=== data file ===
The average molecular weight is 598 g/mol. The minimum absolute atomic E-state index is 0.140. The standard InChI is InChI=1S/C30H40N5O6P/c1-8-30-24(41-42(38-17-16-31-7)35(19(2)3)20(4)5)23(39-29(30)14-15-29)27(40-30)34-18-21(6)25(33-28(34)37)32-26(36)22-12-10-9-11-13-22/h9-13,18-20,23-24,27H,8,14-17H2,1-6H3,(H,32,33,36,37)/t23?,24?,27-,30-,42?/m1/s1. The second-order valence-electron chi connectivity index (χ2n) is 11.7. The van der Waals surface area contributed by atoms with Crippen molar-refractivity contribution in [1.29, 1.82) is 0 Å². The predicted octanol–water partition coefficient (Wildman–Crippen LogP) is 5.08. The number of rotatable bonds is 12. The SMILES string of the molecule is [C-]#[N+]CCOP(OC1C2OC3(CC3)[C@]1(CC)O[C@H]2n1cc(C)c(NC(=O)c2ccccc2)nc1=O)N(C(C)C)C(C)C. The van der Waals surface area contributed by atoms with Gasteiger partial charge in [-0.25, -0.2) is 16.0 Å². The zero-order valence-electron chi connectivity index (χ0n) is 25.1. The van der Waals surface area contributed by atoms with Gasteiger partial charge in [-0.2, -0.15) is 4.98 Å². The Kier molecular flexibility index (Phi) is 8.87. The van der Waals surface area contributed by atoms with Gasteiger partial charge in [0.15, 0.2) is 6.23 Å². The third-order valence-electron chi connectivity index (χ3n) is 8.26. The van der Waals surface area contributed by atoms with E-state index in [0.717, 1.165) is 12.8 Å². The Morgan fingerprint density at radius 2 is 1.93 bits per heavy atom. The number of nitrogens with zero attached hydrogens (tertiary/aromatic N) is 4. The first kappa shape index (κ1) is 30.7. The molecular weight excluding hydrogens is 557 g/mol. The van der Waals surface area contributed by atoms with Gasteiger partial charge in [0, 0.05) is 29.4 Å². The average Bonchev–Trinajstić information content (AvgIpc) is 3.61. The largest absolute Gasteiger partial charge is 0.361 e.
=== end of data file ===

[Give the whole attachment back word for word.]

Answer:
The average molecular weight is 598 g/mol. The minimum absolute atomic E-state index is 0.140. The standard InChI is InChI=1S/C30H40N5O6P/c1-8-30-24(41-42(38-17-16-31-7)35(19(2)3)20(4)5)23(39-29(30)14-15-29)27(40-30)34-18-21(6)25(33-28(34)37)32-26(36)22-12-10-9-11-13-22/h9-13,18-20,23-24,27H,8,14-17H2,1-6H3,(H,32,33,36,37)/t23?,24?,27-,30-,42?/m1/s1. The second-order valence-electron chi connectivity index (χ2n) is 11.7. The van der Waals surface area contributed by atoms with Crippen molar-refractivity contribution in [1.29, 1.82) is 0 Å². The predicted octanol–water partition coefficient (Wildman–Crippen LogP) is 5.08. The number of rotatable bonds is 12. The SMILES string of the molecule is [C-]#[N+]CCOP(OC1C2OC3(CC3)[C@]1(CC)O[C@H]2n1cc(C)c(NC(=O)c2ccccc2)nc1=O)N(C(C)C)C(C)C. The van der Waals surface area contributed by atoms with Gasteiger partial charge in [-0.25, -0.2) is 16.0 Å². The zero-order valence-electron chi connectivity index (χ0n) is 25.1. The van der Waals surface area contributed by atoms with Gasteiger partial charge in [-0.2, -0.15) is 4.98 Å². The Kier molecular flexibility index (Phi) is 8.87. The van der Waals surface area contributed by atoms with Gasteiger partial charge in [0.15, 0.2) is 6.23 Å². The third-order valence-electron chi connectivity index (χ3n) is 8.26. The van der Waals surface area contributed by atoms with E-state index in [0.717, 1.165) is 12.8 Å². The Morgan fingerprint density at radius 2 is 1.93 bits per heavy atom. The number of nitrogens with zero attached hydrogens (tertiary/aromatic N) is 4. The first kappa shape index (κ1) is 30.7. The molecular weight excluding hydrogens is 557 g/mol. The van der Waals surface area contributed by atoms with Gasteiger partial charge in [0, 0.05) is 29.4 Å². The average Bonchev–Trinajstić information content (AvgIpc) is 3.61. The largest absolute Gasteiger partial charge is 0.361 e.